The love story was awkwardly paced—definitely way too fast. I loved their relationship dynamics for the most part. The fast way things moved made some interactions appear creepier than they were meant to.

 

I liked the fact that the author took their time to create their own world and taught the readers about it in a fun way through mythos. I felt like I was being educated without the info dump. Like a tour guide setting their group up for the next, new area.

 

I wanted to like this book. The beginning was shaky but promising. This novel needs to go through a thorough editing to clean up a confusing narrative and writing style. Promise exists, it just needs some help to shine through.

 

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Devourer: A Minister Knight Novel, by Nicole Givens Kurtz

 

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4 stars

 

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Oh, man. The past few books I’ve read, Harkworth Hall and Anarchy, have made good on delivering some aspects of diversity. I’m very happy to announce that Devourer does so as well, and the author makes sure there’s no misinterpreting that fact.

A great evil is coming back to Veloris. Skin, once called a Devourer, seeks to protect a former lover from the evil, and as such, save the world. Of course she fails, and is not set on a dangerous path that could potentially end the life of everything she’s ever loved.

When I started reading, I noticed that the world building was really spaced out, like I’d been dropped into the second or third novel in the series. Lo and behold, I had. There were things that made more sense once I realized where I was at in the series, and yet I still feel like I missed critical bits of information. I would definitely start with the first of the series to familiarize yourself with what kind of world you’re dealing with.

The writing style was pretty good. Description and detail felt on the level, though perspective switches felt awkward and abrupt mid-chapter. It ended up being a little jarring. Hopefully it was just the formatting of the copy I received.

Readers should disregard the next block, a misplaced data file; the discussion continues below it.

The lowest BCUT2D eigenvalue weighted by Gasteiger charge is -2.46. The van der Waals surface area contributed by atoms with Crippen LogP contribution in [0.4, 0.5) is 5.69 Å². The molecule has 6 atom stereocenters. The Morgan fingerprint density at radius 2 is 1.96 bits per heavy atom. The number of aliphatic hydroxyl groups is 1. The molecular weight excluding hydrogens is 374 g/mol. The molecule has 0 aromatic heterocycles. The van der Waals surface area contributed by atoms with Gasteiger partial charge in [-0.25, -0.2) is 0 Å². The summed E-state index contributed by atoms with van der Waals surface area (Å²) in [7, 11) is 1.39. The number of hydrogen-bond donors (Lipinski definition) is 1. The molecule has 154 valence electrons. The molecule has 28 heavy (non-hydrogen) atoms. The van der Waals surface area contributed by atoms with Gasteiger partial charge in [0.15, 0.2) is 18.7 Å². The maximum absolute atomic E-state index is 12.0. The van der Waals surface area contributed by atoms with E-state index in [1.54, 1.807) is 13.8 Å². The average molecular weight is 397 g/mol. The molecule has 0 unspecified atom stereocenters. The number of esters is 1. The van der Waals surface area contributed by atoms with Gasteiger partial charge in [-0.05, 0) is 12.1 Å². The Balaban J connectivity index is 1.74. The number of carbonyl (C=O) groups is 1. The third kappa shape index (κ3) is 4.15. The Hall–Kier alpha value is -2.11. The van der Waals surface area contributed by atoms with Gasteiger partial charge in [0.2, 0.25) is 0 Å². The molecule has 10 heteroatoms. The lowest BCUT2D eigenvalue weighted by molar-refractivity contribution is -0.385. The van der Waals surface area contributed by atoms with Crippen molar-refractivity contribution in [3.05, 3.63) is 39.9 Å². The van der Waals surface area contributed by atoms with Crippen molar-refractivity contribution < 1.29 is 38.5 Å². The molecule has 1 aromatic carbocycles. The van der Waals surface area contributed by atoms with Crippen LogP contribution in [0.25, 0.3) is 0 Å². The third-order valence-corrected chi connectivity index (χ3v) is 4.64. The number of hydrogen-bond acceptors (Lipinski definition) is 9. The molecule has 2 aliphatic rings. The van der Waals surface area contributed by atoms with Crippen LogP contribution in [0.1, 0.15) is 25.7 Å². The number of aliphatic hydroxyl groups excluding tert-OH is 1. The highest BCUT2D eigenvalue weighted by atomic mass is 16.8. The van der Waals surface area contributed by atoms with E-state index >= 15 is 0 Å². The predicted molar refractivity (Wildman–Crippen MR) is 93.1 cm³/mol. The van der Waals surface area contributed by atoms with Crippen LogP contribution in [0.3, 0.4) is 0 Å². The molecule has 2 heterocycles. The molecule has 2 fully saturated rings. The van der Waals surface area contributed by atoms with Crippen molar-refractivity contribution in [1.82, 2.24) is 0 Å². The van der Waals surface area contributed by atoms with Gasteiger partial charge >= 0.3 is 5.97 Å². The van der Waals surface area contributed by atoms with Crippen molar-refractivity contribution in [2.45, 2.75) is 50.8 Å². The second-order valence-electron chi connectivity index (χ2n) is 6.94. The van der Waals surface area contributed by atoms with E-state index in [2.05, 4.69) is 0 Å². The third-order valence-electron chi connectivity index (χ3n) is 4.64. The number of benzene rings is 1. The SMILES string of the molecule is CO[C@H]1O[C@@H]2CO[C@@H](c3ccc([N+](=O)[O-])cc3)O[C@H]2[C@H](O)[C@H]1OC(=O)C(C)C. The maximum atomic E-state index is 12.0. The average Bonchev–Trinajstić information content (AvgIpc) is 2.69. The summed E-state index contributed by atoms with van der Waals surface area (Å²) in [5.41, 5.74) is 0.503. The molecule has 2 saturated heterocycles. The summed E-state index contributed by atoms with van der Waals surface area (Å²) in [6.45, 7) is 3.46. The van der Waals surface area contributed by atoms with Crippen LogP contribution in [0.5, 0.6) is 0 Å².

Betrayal, redemption, and forgiveness were heavy themes throughout and the aided in character development. Each of the characters had their own storyline to accomplish. Their stories served to aid the plot and their development, too. For the most part, the characters felt different from each other and three-dimensional. There were a few spots where their individual voices sort of started to blend together, but they managed to come back and right themselves.

There were a lot of good qualities contained within this novel. It’s an interesting story with a diverse cast of characters, something that’s pretty important to me as a reader. Magic and science-fiction can be combined for a good backdrop, which is exactly what this novel manages.

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Anarchy: Strange Tales of Outsiders

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I will give this book praise for having the single-most accurate and descriptive title I’ve seen in a while. Tales of outcasts indeed; this book gets weird.

 

A collection of short stories and poems from days past, Anarchy presents some very off-the-wall storytelling that mainly features a cast of LGTB+ characters—which is awesome, by the way. I don’t think I can express that enough. The author touches on taboo subjects, but they fit well within both the theme and story. Punk, in fact, is the overarching theme of the book, and I will say that this novel delivers an actual punk experience.